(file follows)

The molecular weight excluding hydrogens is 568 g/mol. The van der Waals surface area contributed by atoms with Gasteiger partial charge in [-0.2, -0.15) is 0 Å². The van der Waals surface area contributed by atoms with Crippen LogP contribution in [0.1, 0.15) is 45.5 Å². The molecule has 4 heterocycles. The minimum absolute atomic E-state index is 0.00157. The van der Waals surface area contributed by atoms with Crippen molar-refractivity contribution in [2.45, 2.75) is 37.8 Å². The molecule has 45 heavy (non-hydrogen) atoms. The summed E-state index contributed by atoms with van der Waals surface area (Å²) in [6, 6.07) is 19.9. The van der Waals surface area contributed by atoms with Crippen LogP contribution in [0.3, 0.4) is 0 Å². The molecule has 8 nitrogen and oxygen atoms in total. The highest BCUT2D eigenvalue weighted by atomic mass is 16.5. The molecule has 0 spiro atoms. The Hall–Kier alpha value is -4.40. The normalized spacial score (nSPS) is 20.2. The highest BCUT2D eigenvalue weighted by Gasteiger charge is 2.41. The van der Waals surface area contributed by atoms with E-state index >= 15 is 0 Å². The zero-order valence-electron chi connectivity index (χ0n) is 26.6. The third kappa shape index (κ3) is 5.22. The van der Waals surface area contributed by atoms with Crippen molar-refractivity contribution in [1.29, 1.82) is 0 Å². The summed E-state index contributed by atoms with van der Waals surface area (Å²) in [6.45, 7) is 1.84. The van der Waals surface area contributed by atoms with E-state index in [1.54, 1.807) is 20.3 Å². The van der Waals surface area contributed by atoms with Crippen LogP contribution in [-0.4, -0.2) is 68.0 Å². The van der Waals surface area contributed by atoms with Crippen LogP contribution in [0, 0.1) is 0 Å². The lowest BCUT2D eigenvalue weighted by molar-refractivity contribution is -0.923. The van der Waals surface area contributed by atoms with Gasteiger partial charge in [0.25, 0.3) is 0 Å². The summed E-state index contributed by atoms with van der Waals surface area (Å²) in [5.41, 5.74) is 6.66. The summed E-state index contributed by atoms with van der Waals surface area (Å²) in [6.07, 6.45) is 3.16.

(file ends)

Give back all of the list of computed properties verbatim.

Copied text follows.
The molecular weight excluding hydrogens is 568 g/mol. The van der Waals surface area contributed by atoms with Gasteiger partial charge in [-0.2, -0.15) is 0 Å². The van der Waals surface area contributed by atoms with Crippen LogP contribution in [0.1, 0.15) is 45.5 Å². The molecule has 4 heterocycles. The minimum absolute atomic E-state index is 0.00157. The van der Waals surface area contributed by atoms with Crippen molar-refractivity contribution in [2.45, 2.75) is 37.8 Å². The molecule has 45 heavy (non-hydrogen) atoms. The summed E-state index contributed by atoms with van der Waals surface area (Å²) in [6, 6.07) is 19.9. The van der Waals surface area contributed by atoms with Crippen LogP contribution in [0.3, 0.4) is 0 Å². The molecule has 8 nitrogen and oxygen atoms in total. The highest BCUT2D eigenvalue weighted by atomic mass is 16.5. The molecule has 0 spiro atoms. The Hall–Kier alpha value is -4.40. The normalized spacial score (nSPS) is 20.2. The highest BCUT2D eigenvalue weighted by Gasteiger charge is 2.41. The van der Waals surface area contributed by atoms with E-state index >= 15 is 0 Å². The zero-order valence-electron chi connectivity index (χ0n) is 26.6. The third kappa shape index (κ3) is 5.22. The van der Waals surface area contributed by atoms with Crippen molar-refractivity contribution in [1.29, 1.82) is 0 Å². The summed E-state index contributed by atoms with van der Waals surface area (Å²) in [6.45, 7) is 1.84. The van der Waals surface area contributed by atoms with E-state index in [1.54, 1.807) is 20.3 Å². The van der Waals surface area contributed by atoms with Crippen LogP contribution in [-0.4, -0.2) is 68.0 Å². The van der Waals surface area contributed by atoms with Crippen LogP contribution in [0, 0.1) is 0 Å². The lowest BCUT2D eigenvalue weighted by molar-refractivity contribution is -0.923. The van der Waals surface area contributed by atoms with Gasteiger partial charge in [0.25, 0.3) is 0 Å². The summed E-state index contributed by atoms with van der Waals surface area (Å²) in [5.41, 5.74) is 6.66. The summed E-state index contributed by atoms with van der Waals surface area (Å²) in [6.07, 6.45) is 3.16.